As if that isn't enough, there is a 25% buyers premium + 7% NJ sales tax on most everything that is not a car. Has anyone seen 32% added on top of the hammer price before?
By all means if those terms are not agreeable to you then stay away from the sale. These terms are typical and normal auction fees.
I like the two 1914 tourings.
I agree. They state the terms and a person can choose to abide by them or not bid. I know the 10% is quite typical. I have just never seen a 25% premium plus sales tax on top of that.
I don't think about the fees, they are irrelevant to me. I think about the final price to me including the fees. If that final number is too high I stop bidding. It matters not one bit to me if the auction company makes a profit as part of the free enterprise system.
The owner of the estate negotiated those fees. They are what they are. Why would you care? The price you pay is set by you and you alone.
Why do you care if he cares?
I don't care, and I don't care who cares. What were we talking about?
The buyer's fee reminds me of a grocery store that had a +10% policy. The prices posted in big numbers were followed by +10% in tiny print. This was in a poor neighborhood, and I assume was meant to take advantage of those unsophisticated enough to believe the large print. At checkout the extra ten percent was applied.
Better check the on-line catalog guys. I understand lots of things, (some model T parts), have been pulled from the auction, as well as several other pieces.
If you're planning on traveling there, check it out first!!!!
Ask Stan Howe about premiums at auctions. He has an appreciation for them and explains a reason for them that takes a little sting out of a lot of it.
One doesn't have the facilities and professional staff those high profile auction houses have by operating from wood sheds and paying minimum wage.
Those types of auction houses typically get the high dollar bidders too.
If they didn't they wouldn't be in business.
It's the same in every collector category be it coins, cars, stamps or whatever else.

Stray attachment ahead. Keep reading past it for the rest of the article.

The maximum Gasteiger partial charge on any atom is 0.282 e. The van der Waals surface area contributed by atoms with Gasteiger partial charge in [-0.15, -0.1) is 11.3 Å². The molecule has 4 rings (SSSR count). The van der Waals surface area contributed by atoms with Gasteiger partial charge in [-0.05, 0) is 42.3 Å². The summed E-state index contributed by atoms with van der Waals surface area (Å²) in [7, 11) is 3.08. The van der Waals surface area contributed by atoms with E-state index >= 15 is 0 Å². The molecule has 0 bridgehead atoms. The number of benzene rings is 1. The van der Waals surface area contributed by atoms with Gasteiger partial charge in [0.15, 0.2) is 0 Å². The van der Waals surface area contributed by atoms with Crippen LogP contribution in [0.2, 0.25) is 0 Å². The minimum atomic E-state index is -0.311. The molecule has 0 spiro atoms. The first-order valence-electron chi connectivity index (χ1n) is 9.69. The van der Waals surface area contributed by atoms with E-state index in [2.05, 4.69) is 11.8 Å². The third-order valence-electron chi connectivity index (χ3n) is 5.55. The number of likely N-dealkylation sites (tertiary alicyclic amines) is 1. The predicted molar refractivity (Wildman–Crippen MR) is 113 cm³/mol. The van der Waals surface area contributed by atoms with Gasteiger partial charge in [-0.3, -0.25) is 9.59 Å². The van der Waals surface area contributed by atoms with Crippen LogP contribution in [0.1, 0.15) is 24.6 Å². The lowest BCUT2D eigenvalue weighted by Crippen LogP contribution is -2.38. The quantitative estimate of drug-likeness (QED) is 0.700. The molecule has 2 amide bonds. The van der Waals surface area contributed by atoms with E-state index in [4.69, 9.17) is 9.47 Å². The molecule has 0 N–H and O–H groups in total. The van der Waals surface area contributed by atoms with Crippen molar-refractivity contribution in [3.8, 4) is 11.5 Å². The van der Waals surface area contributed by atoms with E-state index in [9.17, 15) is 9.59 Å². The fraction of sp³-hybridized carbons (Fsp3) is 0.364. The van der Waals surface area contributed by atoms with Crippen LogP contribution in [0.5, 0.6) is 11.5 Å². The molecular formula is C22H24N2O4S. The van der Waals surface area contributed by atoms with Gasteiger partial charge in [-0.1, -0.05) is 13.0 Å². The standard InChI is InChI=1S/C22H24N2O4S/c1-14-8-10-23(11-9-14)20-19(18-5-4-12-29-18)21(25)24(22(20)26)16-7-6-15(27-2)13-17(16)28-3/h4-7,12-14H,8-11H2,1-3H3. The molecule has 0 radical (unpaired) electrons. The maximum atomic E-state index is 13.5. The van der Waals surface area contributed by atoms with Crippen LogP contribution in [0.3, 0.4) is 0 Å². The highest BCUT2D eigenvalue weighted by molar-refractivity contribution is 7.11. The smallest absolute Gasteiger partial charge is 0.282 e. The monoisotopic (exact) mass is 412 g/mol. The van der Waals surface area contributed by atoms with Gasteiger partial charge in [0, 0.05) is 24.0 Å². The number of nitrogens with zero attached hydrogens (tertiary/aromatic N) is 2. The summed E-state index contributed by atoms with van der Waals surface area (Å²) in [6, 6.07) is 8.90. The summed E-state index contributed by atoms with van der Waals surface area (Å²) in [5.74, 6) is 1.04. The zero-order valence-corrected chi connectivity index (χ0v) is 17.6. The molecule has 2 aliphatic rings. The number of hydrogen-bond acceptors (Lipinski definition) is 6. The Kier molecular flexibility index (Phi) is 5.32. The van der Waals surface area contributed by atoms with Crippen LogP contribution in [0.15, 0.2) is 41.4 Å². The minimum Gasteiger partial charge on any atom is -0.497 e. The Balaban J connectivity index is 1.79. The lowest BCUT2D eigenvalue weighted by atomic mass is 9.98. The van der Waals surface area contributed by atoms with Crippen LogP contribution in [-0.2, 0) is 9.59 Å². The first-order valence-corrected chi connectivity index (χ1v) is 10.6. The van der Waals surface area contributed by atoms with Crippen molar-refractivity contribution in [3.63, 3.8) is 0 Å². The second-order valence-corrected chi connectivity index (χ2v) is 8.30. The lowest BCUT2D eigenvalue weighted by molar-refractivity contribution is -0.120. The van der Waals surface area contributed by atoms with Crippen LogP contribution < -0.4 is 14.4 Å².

If you want cream of the crop prices you pay a cream of the crop auction house to get the prices for you.
The auction companies that charge a buyer's premium also charge the seller to sell the item, it the west, this type of auctioneer does not last long. Prices at auctions with buyer's premiums can actually be lower, as the buyer must calculate what the actual price is. In Idaho, the auctioneers charge a percentage of the finial bid, no adding on to the bid to get the cost to the customer (except for addition of state sales taxes, but most big auctions are farm and thus exempt from sales tax)
We'll the open valve engine and one piece pan sold for under 5000.00 including premium. wonder who scored that deal. On the other side of the auction a pair of e&j 1908 brass lights in not so great condition went for 1800.00, then a Rands windshield went for 100.00.
Wow. Great price for the engine!!!!!!!!!!
The 04 Ford ac went for 88k and the 1911 torpedo 34k the Ford N 43k, A lot of the parts and engines went for very low dollars. There was a 4 cylinder saxon engine that looked complete that sold for under 600 i believe. Sure would have been great to be there. I have never bid on anything on the phone during a live auction like that. How do you arrange for packaging and shipping if you do win an auction from a distant location. Do these auction company store items for a period of time to arrange for pickup?
I wanted to follow-up with this thread as I went to the auction and had a great time. It was run very professionally, and the hammer prices were somewhat reasonable on some items were reasonable and on others were head scratching high.
The lights were crazy high, the cars were fair market for what they were to maybe a little high, but the real deals were in the parts. Keeping the buyers premium in mind you had to watch what you bid, but teens engines were being almost given away, I bought a ruckstell that looks reasonable for $600 plus premium, but the real deal of the day went to the Paulsen's for their 1910 engine purchase.
I tried to convince my wife a number of times to bring the 1929 American La France fire truck home, and I really did not get too far. Oh well.